454817 Well Integrity Inspection in Unconventional Gas Wells

Wednesday, November 16, 2016: 3:34 PM
Van Ness (Hilton San Francisco Union Square)
Ansas M. Kasten1, John S. Price2, William Ross3, Yuri Plotnikov3, Adrian Ivan2, Sudeep Mandal1, Edward Nieters3, Frederick Wheeler4, Helene Climent5, Sergei Dolinsky2, Renato Guida1, Thomas Williams6 and Bill Johnson6, (1)Electronics, GE Global Research, Niskayuna, NY, (2)DIBT, GE Global Research, Niskayuna, NY, (3)MT-IML, GE Global Research, Niskayuna, NY, (4)SSA-ANALY, GE Global Research, Niskayuna, NY, (5)WC-DRLS, GE Global Research, Oklahoma City, OK, (6)OGTC-STRCOE, GE Global Research, Oklahoma City, OK

The inspection of multi-casing/multi-cement-annuli in hydrocarbon producing wells is of paramount importance for the protection of the environment and to guarantee long term integrity of production wells. However, state-of-the-art imaging technologies used for monitoring the integrity of hydrocarbon-producing well bores are typically limited to inspection of the innermost metal casing and its surrounding cement bond interface. The scope of this work is the development of a multi-casing/multi-annuli inspection system for providing information about the flaw structure and topology of unconventional gas wells. The proposed well integrity inspection system utilizes high energy gamma-rays for deep penetration into metal casings and cement structures. The high-energy imaging modality is complemented by conventional imaging techniques such as ultrasound or electromagnetics.

Monte-Carlo N-Particle (MCNP) simulations and laboratory prototype testing suggest that it is possible to detect air voids and water defects well past the innermost casing. Numerical simulations clearly distinguish air voids with diameters less than ⅛’’ for several inches into the well bore structure. Preliminary data from our fist gamma-ray prototype clearly show evidence of a ¼’’ diameter air void in the first metal casing and a ½’’ diameter air void in the second metal casing. Both metal casings are separated by a cement annulus with a thickness of 1’’. Design improvements of this preliminary gamma-ray prototype are ongoing and further enhancement of the detection limit is expected. The high energy gamma-ray modality can be used to complement other more conventional imaging modalities such as ultrasound or electromagnetics. Current development of an electromagnetic-based imaging tool shows promising performance in a laboratory environment. An array of electromagnetic transducer coils is used to measure the material loss in the first and second casing as well as to detect the eccentricity between the two casing strings. However, the electromagnetic imaging tool cannot detect defects in non-conductive materials such as the cement annulus structure. By combining imaging modalities (e.g., gamma-ray and electromagnetics) into a single inspection system and by fusion of data from each sensing modality, we hope to further improve the detection limit of well integrity monitoring systems. Current efforts investigate benefits of data fusion between high energy modalities and conventional imaging techniques. It is expected that independently acquired data will provide enhanced detection limits and better accuracy compared to the sum of individually acquired data. A multi-modality inspection system with imaging capabilities for metal and concrete defects well past the first casing should be greatly beneficial for well integrity inspection of multi-casing wells at intermediate-to-surface depths along major ground water zones. We will present a tradeoff analysis of performance parameters such as minimum defect size, sector angle resolution, depth resolution, penetration depths, and logging speed. Benefits and drawbacks of the proposed technology will be discussed.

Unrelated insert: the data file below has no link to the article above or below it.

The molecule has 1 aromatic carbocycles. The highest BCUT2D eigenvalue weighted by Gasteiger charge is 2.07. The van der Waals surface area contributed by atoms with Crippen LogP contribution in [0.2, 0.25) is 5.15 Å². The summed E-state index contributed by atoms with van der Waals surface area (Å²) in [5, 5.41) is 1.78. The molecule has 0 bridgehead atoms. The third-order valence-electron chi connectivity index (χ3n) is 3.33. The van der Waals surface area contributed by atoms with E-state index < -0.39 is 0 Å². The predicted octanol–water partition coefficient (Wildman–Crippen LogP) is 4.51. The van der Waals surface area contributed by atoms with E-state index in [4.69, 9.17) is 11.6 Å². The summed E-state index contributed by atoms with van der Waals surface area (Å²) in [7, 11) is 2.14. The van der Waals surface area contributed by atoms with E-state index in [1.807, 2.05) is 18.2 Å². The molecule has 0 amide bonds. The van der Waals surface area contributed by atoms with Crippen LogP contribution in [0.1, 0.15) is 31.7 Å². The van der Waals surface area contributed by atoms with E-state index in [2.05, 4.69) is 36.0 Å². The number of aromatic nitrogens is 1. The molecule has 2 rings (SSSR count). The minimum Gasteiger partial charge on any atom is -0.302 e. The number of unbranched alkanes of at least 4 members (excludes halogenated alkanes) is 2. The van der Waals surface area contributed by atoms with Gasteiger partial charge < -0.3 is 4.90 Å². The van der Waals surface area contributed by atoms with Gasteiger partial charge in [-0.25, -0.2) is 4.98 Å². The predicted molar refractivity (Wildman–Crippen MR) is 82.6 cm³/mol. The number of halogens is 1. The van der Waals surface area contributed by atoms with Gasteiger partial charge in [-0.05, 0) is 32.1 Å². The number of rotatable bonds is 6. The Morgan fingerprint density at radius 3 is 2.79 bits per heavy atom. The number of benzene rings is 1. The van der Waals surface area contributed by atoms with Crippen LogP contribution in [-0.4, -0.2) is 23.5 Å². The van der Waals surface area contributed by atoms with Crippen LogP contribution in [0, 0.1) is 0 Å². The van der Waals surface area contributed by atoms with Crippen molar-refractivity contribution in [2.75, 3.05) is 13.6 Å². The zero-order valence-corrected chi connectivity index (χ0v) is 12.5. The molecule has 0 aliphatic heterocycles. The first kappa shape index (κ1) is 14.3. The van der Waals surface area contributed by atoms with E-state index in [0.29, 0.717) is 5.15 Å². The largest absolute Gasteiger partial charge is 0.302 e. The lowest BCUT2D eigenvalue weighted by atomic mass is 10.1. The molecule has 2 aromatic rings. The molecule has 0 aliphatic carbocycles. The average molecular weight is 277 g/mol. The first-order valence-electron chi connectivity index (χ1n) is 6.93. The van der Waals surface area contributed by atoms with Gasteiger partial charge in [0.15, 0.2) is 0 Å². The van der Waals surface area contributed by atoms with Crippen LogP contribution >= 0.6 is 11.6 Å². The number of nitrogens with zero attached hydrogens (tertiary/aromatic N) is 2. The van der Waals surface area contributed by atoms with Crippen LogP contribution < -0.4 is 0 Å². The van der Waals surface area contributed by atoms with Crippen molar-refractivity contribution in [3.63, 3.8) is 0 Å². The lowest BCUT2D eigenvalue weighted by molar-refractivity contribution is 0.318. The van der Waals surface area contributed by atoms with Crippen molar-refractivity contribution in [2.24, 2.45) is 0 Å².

This report was prepared as an account of work sponsored by an agency of the United States Government. Neither the United States Government nor any agency thereof, nor any of their employees, makes any warranty, express or implied, or assumes any legal liability or responsibility for the accuracy, completeness, or usefulness of any information, apparatus, product, or process disclosed, or represents that its use would not infringe privately owned rights. Reference herein to any specific commercial product, process or service by trade name, trademark, manufacturer, or otherwise does not necessarily constitute or imply its endorsement, recommendation, or favoring by the United States Government of any agency thereof. The views and opinions of authors expressed herein do not necessarily state or reflect those of the United States Government or of any agency thereof.

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